Partition: How and Why Ireland was Divided (Hardcover)
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Gibbons uncovers the origins of the Partition of Ireland.
The Partition of Ireland in 1921, which established Northern Ireland and saw it incorporated into the United Kingdom, sparked immediate civil war and a century of unrest. Today, the Partition remains the single most contentious issue in Irish politics, but its origins—how and why the British divided the island—remain obscured by decades of ensuing struggle.
Cutting through the partisan divide, Partition takes readers back to the first days of the twentieth century to uncover the concerns at the heart of the original conflict. Drawing on extensive primary research, Ivan Gibbons reveals how the idea to divide Ireland came about and gained popular support as well as why its implementation proved so controversial and left a century of troubles in its wake.
About the Author
Ivan Gibbons, former Director of Irish Studies at St Mary’s University, Twickenham and founding editor of Irish Studies, received the Irish Post Community Award for services to the Irish community and is the author of Drawing the Line: The Irish Border in British Politics.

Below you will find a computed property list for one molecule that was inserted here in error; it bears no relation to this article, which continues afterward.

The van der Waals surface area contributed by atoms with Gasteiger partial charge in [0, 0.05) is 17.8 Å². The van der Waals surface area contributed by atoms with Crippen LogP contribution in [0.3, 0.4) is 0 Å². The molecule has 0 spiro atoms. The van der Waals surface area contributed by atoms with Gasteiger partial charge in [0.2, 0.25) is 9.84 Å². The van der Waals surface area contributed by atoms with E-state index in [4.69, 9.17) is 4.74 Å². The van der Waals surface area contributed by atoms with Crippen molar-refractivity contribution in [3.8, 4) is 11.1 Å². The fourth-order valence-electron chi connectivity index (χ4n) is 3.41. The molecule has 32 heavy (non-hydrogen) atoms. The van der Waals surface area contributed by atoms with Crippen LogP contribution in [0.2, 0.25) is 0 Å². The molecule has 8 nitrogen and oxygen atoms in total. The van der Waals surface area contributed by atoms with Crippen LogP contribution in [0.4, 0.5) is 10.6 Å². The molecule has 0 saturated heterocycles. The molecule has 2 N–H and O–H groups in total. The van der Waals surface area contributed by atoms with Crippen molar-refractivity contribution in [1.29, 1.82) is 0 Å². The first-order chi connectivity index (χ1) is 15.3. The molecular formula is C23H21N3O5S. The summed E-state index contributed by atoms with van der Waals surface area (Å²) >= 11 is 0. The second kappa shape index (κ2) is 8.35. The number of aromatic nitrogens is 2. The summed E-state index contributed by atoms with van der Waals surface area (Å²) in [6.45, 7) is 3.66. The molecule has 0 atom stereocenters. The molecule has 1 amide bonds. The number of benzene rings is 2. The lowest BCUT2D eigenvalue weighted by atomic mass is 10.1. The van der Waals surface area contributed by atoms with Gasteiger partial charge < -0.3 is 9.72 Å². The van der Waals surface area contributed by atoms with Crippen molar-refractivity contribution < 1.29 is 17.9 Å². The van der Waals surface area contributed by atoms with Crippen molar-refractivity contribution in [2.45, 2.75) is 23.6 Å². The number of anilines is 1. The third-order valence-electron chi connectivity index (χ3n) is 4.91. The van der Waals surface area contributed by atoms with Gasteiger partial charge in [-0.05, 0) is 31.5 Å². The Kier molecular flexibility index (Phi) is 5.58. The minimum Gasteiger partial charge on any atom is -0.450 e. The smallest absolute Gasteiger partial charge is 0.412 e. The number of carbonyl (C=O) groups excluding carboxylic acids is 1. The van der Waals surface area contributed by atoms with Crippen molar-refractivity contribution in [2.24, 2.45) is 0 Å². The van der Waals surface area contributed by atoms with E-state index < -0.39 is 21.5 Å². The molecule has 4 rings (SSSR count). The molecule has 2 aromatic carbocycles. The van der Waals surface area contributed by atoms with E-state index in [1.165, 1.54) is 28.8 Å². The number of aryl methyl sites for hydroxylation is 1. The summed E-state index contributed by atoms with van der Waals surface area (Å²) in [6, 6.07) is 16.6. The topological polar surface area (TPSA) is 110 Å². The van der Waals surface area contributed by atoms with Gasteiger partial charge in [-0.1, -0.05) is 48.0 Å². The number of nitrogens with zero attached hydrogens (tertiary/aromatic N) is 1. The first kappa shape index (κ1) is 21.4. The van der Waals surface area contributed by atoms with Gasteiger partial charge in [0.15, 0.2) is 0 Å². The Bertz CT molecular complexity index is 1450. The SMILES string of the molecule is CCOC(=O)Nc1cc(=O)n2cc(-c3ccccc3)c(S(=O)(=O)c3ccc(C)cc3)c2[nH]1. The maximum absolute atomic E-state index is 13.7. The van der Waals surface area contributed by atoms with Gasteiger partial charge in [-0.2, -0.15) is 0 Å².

"An excellent exposition of how the border came into existence. Gibbons's is a short, very readable and clear overview."
— Times Literary Supplement
“An accessible, well-written concise history of partition.”
— History Ireland Magazine
"A must-read to understand why the Irish border continues to cast such a jagged shadow over the island of Ireland, from party politics to implementing Brexit."
— Peter Hain, former Secretary of State for Northern Ireland
"[A] thoughtful and well written study."
— Paul Bew, author of Churchill & Ireland
"Ivan's lifetime interest and research into the tortured history of the Irish border has produced a vivid account of the historic twists and turns that resulted in partition."
— Nicholas Jones, former BBC political correspondent
"Gibbons’ Partition offers a concise account of how partition became the British government’s policy to solve its 'Irish question.'"
— Irish Political Studies Journal